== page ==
Sometimes I think that the only thing my dogs care about is food! They stare at me when I eat dinner and always want just one more treat!
Yes, food is very important to our dogs, but it is not the only thing they care about. Dogs are also very social animals and have a full spectrum of needs and wants. Through owner observations and scientific studies, we know that dogs care about their owners as much as they do food. We have learned that verbal praise, for example, is just as important to dogs as food.
How We Know What Dogs Care About In Addition to Food
Through our experience as owners, we can know quite a bit about our furry friends eating habits. With a few exceptions, most of our canine friends seem to belong to the “clean plate society”.
My dogs always gobble up their meals each day as if they have not eaten for a week! And, they are definitely not underweight. They continually scan the kitchen floor to find every fallen crumb.
My dogs find creative ways to let me know that they would love to have another treat. They bark and paw at me and sometimes jump into my lap. They even do commands that I have not requested, all on the off chance to earn more food rewards.
Sometimes I fear that my dogs only see me as their personal food dispenser! Yet they also respond well to praise and can be very affectionate.
In addition to our personal experiences, there have been some very well-done scientific studies about how dogs are motivated and responsive to different stimuli. Keep reading to learn more about what both dog owners and scientists have to say.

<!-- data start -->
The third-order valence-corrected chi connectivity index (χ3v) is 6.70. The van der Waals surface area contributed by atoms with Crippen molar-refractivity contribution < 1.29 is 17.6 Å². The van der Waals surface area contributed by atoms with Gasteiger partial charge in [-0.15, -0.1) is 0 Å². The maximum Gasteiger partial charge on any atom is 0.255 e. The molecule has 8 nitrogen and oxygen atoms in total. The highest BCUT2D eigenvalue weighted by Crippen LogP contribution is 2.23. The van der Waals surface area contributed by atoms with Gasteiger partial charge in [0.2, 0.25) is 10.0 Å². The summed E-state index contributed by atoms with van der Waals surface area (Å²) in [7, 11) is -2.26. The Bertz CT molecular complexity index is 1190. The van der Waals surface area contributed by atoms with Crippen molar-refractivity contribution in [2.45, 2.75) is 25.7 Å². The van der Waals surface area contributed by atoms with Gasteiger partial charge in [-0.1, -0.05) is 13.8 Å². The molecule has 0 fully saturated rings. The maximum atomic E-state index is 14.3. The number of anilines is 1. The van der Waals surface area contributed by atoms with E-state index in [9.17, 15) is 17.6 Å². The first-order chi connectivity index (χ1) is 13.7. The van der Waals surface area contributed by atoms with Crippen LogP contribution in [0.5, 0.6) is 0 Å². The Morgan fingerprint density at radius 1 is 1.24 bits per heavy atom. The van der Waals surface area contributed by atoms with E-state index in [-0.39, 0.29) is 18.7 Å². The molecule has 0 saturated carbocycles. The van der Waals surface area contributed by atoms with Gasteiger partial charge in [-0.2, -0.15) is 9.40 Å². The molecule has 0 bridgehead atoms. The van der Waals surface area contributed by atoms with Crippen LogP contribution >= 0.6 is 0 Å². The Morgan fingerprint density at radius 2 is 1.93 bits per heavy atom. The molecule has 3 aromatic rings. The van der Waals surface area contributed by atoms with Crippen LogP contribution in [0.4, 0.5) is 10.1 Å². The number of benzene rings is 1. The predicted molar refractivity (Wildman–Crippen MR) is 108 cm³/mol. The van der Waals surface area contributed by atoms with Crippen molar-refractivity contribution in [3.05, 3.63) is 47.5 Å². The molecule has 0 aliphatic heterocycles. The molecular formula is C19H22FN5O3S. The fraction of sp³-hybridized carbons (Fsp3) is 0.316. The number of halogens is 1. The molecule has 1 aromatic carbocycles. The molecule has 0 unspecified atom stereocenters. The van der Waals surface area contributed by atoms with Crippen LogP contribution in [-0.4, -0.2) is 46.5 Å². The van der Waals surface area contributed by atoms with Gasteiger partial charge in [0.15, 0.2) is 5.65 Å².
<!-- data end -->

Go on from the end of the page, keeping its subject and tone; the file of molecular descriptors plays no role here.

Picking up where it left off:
“My furbaby, Casey, has a very interesting habit. We couldn’t figure it out at first because none of our other dogs did it before. We’d put food in her bowl. But then Casey would look at us. It was like she was expecting something. Then she’d eat after awhile.
We figured out she wasn’t eating unless we were eating too. She seemed to see meals as a family event and wanted to make sure we were having food too.
I think if Casey was in it just for the food, she wouldn’t have this behavior. I like to think that she’s happy we adopted her and she wants to make sure her family is taking care of themselves.“
Others on this same Quora thread commented that their dogs did the same thing and waited to eat when their owners ate. A couple of people thought it was because dogs in the wild will only eat after the pack leader has eaten. Others commented that their pooches waited to eat until everyone was rounded up due to their love and need for connection.